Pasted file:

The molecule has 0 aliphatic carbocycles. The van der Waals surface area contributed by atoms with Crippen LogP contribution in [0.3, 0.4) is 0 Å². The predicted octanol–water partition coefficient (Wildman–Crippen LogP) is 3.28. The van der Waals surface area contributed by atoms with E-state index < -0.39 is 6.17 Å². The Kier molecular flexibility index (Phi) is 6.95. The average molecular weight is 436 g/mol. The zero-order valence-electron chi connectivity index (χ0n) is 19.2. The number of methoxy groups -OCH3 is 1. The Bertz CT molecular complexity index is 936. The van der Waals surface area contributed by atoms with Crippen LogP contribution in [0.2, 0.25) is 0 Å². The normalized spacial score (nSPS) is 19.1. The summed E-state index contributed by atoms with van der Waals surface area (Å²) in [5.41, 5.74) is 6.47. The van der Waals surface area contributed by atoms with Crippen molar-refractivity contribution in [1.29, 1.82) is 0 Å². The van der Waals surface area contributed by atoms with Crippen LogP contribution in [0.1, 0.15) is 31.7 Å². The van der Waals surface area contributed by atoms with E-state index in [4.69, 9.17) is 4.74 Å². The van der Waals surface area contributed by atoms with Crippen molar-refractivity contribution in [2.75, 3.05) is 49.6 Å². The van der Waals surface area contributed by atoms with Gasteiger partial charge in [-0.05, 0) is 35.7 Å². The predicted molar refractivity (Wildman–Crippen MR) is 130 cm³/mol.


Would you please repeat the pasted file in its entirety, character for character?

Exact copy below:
The molecule has 0 aliphatic carbocycles. The van der Waals surface area contributed by atoms with Crippen LogP contribution in [0.3, 0.4) is 0 Å². The predicted octanol–water partition coefficient (Wildman–Crippen LogP) is 3.28. The van der Waals surface area contributed by atoms with E-state index < -0.39 is 6.17 Å². The Kier molecular flexibility index (Phi) is 6.95. The average molecular weight is 436 g/mol. The zero-order valence-electron chi connectivity index (χ0n) is 19.2. The number of methoxy groups -OCH3 is 1. The Bertz CT molecular complexity index is 936. The van der Waals surface area contributed by atoms with Crippen LogP contribution in [0.2, 0.25) is 0 Å². The normalized spacial score (nSPS) is 19.1. The summed E-state index contributed by atoms with van der Waals surface area (Å²) in [5.41, 5.74) is 6.47. The van der Waals surface area contributed by atoms with Crippen molar-refractivity contribution in [1.29, 1.82) is 0 Å². The van der Waals surface area contributed by atoms with Crippen LogP contribution in [0.1, 0.15) is 31.7 Å². The van der Waals surface area contributed by atoms with E-state index in [4.69, 9.17) is 4.74 Å². The van der Waals surface area contributed by atoms with Crippen molar-refractivity contribution in [2.75, 3.05) is 49.6 Å². The van der Waals surface area contributed by atoms with Gasteiger partial charge in [-0.05, 0) is 35.7 Å². The predicted molar refractivity (Wildman–Crippen MR) is 130 cm³/mol.